I cannot be Dorcas. I can only be me. Is it enough?

Inspired by Acts 9:36-42

"And He made the stars"

Last night, in an attempt to generate a WW point, I walked into town last night. On a Wednesday evening I help out as an English language speaking class. It is nice to be a just helper encouraging the students to say the words and phrases correctly.

The numbers of the class fluctuate quite a bit from week t week. Many of the men who attend are from Poland. They are also football supporters. I don’t think Poland has a team in the Champion’s League Cup, but Celtic has a Polish goal keeper. There were a number of big games on last night. Sometimes there are more helpers than there are students, and sometimes I can excuse myself.

Walking home last night, the stars were just magnificent. Living fairly near to the edge of the town, the light pollution is not so bad.

Part of my route home takes me through a playing field. In the summer months, in the evening lots of the young players’ leagues uses the pitches. There are always dog walkers. It backs on to the row of houses where I live.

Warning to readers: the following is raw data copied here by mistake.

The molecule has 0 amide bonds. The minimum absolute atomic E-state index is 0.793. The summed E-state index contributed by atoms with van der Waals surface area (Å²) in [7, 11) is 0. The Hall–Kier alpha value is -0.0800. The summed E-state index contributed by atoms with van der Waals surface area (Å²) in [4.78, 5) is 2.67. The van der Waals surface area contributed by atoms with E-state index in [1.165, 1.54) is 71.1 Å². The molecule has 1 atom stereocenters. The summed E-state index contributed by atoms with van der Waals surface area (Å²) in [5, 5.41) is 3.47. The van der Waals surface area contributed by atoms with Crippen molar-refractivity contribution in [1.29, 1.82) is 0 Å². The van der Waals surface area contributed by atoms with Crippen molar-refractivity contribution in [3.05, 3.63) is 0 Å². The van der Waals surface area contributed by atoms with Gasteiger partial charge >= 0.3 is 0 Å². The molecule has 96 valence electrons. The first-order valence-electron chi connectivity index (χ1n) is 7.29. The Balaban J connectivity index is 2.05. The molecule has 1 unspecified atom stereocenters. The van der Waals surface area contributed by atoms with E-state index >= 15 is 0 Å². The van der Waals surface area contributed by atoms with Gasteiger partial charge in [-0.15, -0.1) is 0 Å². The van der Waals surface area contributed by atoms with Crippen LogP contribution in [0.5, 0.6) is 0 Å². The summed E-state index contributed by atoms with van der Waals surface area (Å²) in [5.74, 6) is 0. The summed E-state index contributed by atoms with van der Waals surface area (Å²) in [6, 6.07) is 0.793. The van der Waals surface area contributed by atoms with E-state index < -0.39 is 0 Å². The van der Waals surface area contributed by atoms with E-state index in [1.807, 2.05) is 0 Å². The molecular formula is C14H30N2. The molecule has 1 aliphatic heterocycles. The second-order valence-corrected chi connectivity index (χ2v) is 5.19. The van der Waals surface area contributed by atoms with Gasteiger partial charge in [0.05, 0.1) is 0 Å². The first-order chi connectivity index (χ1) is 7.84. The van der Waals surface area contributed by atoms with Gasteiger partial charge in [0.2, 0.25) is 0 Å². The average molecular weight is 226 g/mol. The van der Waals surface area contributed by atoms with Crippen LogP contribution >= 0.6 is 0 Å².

Last night I had an overwhelming urge to lie on the grass and just look up at the stars. I had my MP3 player plugged in and was listening to worship music. It just seemed appropriate to look up at the stars and remind myself that I serve an awesome God.

I found a spot far enough away from the path, and just patted the grass. It was wet!

Suddenly there were a million reasons why it was not a good idea to lie down!

The grass was wet.

With all the dog walkers and the darkness, there was a good chance I would settle down on a pile of doggy do. Just because there are notices reminding dog owners to make use of pooper scoopers – it doesn’t mean to say that they do.

And not to forget the dogs. I can imagine me, lying on my back looking at the stars and then being pounced upon by a large furry object. I could then have taken the opportunity to witness to the dog owner, I suppose, about God making the stars and stuff.

In the end, I contented myself with staring up at the stars and then going home for a cup of tea.